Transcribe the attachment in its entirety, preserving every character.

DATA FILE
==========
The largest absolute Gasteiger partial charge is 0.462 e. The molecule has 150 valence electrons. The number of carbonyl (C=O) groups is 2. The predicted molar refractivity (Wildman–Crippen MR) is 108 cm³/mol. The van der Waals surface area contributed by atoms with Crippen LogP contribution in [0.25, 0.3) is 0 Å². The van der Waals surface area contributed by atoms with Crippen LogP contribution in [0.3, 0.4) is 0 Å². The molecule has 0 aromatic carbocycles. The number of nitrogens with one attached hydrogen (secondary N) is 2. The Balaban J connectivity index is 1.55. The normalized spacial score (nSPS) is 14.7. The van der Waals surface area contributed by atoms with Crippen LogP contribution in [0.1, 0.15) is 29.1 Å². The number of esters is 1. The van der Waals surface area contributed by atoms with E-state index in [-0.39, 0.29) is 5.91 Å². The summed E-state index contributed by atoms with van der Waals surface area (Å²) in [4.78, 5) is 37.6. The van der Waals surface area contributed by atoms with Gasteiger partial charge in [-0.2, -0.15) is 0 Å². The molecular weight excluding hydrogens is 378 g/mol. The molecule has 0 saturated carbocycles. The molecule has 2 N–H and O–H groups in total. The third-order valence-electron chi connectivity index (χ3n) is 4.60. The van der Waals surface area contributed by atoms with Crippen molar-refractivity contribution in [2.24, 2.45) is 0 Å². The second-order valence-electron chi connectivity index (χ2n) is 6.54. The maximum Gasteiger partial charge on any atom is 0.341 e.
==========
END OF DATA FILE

The largest absolute Gasteiger partial charge is 0.462 e. The molecule has 150 valence electrons. The number of carbonyl (C=O) groups is 2. The predicted molar refractivity (Wildman–Crippen MR) is 108 cm³/mol. The van der Waals surface area contributed by atoms with Crippen LogP contribution in [0.25, 0.3) is 0 Å². The van der Waals surface area contributed by atoms with Crippen LogP contribution in [0.3, 0.4) is 0 Å². The molecule has 0 aromatic carbocycles. The number of nitrogens with one attached hydrogen (secondary N) is 2. The Balaban J connectivity index is 1.55. The normalized spacial score (nSPS) is 14.7. The van der Waals surface area contributed by atoms with Crippen LogP contribution in [0.1, 0.15) is 29.1 Å². The number of esters is 1. The van der Waals surface area contributed by atoms with E-state index in [-0.39, 0.29) is 5.91 Å². The summed E-state index contributed by atoms with van der Waals surface area (Å²) in [4.78, 5) is 37.6. The van der Waals surface area contributed by atoms with Gasteiger partial charge in [-0.2, -0.15) is 0 Å². The molecular weight excluding hydrogens is 378 g/mol. The molecule has 0 saturated carbocycles. The molecule has 2 N–H and O–H groups in total. The third-order valence-electron chi connectivity index (χ3n) is 4.60. The van der Waals surface area contributed by atoms with Crippen molar-refractivity contribution in [2.24, 2.45) is 0 Å². The second-order valence-electron chi connectivity index (χ2n) is 6.54. The maximum Gasteiger partial charge on any atom is 0.341 e.